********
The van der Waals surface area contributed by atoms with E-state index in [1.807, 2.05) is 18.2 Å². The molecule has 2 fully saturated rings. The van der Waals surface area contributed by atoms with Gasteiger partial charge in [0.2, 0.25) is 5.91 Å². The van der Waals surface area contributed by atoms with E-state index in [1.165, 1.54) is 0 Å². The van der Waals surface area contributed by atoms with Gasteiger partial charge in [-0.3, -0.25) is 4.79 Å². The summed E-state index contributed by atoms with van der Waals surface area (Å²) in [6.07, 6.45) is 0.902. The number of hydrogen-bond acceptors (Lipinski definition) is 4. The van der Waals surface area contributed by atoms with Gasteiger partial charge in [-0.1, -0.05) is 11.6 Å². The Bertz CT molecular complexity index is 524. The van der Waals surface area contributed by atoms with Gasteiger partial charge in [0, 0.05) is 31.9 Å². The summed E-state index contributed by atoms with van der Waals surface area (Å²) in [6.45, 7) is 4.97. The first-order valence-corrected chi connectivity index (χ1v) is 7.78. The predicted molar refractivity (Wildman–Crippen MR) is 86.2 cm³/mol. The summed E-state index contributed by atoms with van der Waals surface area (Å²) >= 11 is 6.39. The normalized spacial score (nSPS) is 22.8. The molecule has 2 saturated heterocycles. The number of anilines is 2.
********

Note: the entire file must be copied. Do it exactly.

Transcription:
The van der Waals surface area contributed by atoms with E-state index in [1.807, 2.05) is 18.2 Å². The molecule has 2 fully saturated rings. The van der Waals surface area contributed by atoms with Gasteiger partial charge in [0.2, 0.25) is 5.91 Å². The van der Waals surface area contributed by atoms with E-state index in [1.165, 1.54) is 0 Å². The van der Waals surface area contributed by atoms with Gasteiger partial charge in [-0.3, -0.25) is 4.79 Å². The summed E-state index contributed by atoms with van der Waals surface area (Å²) in [6.07, 6.45) is 0.902. The number of hydrogen-bond acceptors (Lipinski definition) is 4. The van der Waals surface area contributed by atoms with Gasteiger partial charge in [-0.1, -0.05) is 11.6 Å². The Bertz CT molecular complexity index is 524. The van der Waals surface area contributed by atoms with Gasteiger partial charge in [0, 0.05) is 31.9 Å². The summed E-state index contributed by atoms with van der Waals surface area (Å²) in [6.45, 7) is 4.97. The first-order valence-corrected chi connectivity index (χ1v) is 7.78. The predicted molar refractivity (Wildman–Crippen MR) is 86.2 cm³/mol. The summed E-state index contributed by atoms with van der Waals surface area (Å²) >= 11 is 6.39. The normalized spacial score (nSPS) is 22.8. The molecule has 2 saturated heterocycles. The number of anilines is 2.